Michael Gove has said the government has a responsibility to help leaseholders - who were "innocent parties" - with the huge costs. Gove stated that plans to make flat owners take out loans to pay for the work would be put on pause.

09 November 2021

In the wake of the Grenfell fire, which killed 72 people in 2017, flammable cladding and other fire safety defects were discovered in hundreds of blocks of flats across the UK. Removing cladding can cost millions of pounds per block, with the cost often being borne by individual flat owners, under the leasehold system in England and Wales.

Hundreds of thousands of people are still living in dangerous blocks four years on from Grenfell - while many flat owners have been left with spiralling insurance costs, service charges, and requirements for expensive 24-hour "waking watch" patrols in case of fire.

The government has promised a £5bn Building Safety Fund to remove flammable cladding on high-rise buildings, but MPs estimated the total cost would be £15bn. Additionally buildings between 11m and 18m are not covered by the Building Safety Fund, so ministers announced a loan scheme, where leaseholders would repay up to £50 a month.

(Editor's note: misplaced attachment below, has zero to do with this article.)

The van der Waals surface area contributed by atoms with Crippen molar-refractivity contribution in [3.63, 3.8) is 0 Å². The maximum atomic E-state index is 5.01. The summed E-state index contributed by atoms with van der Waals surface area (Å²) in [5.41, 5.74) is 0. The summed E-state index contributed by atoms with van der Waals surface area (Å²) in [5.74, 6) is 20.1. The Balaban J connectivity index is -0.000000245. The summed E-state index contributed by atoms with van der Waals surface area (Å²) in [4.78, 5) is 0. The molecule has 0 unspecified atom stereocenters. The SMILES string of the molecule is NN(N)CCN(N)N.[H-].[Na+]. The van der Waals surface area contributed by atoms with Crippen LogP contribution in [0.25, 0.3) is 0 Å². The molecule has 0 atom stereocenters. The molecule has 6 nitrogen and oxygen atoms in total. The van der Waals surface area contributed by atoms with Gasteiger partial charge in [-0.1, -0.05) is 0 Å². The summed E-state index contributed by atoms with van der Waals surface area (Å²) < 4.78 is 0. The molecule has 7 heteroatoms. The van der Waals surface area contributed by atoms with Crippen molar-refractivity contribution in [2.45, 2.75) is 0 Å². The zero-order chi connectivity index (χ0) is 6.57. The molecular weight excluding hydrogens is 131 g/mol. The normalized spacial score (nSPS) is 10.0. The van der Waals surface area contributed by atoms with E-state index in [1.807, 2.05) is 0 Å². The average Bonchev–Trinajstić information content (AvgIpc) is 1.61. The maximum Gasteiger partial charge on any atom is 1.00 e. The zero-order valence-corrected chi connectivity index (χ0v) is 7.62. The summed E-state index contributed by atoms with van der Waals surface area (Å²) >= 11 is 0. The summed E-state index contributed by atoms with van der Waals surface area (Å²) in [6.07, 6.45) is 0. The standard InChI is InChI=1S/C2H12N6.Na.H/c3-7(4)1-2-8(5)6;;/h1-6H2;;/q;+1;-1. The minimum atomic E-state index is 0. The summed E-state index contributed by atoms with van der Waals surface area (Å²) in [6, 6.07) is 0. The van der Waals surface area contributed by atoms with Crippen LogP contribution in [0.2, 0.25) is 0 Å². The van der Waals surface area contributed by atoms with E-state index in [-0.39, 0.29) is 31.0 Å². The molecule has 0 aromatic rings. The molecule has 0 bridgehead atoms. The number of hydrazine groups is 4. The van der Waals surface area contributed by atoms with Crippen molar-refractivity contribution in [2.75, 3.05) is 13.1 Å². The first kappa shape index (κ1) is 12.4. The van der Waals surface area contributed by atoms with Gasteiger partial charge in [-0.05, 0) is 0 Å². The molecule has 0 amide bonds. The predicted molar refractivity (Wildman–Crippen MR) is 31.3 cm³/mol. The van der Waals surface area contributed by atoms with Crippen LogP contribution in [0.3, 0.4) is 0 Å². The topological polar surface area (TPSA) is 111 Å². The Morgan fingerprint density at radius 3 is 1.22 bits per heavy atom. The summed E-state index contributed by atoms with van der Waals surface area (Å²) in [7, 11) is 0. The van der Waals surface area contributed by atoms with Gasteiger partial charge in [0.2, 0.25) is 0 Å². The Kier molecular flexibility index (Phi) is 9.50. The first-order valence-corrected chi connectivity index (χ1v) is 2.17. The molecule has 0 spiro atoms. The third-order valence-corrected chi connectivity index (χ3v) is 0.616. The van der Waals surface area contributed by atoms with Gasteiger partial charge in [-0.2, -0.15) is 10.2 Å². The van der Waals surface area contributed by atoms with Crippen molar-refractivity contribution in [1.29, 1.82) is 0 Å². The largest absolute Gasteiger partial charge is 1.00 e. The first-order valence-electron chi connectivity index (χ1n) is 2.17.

But Mr Gove told the House of Commons housing committee on Monday that he would "pause" plans for the loans. He stated:

"I'm still unhappy with the principle of leaseholders having to pay at all, no matter how effective a scheme might be in capping their costs or not hitting them too hard at any one time. My questions is why do they have to pay at all?”

He said the government should help with the costs faced by leaseholders, who are "innocent parties in this" who are being asked to pay "disproportionate sums".

Many of the "guilty men and women" responsible for "this terrible situation" were still in business and not being made to take responsibility, Mr Gove said.

Asked if he would apply this approach to the costs of putting right all fire safety issues, not just cladding, the housing secretary said that was his intention.

Mr Gove said that waking watch schemes, which can add thousands to flat owners' annual service charges, were a "rip-off".

He said: "I think there have been some organisations and individuals who, instead of making themselves part of the solution, have seen an opportunity to make money for themselves."

The housing secretary also criticised developers, saying there were questions from the Grenfell inquiry as to whether they had knowingly put "cost reduction ahead of safety".


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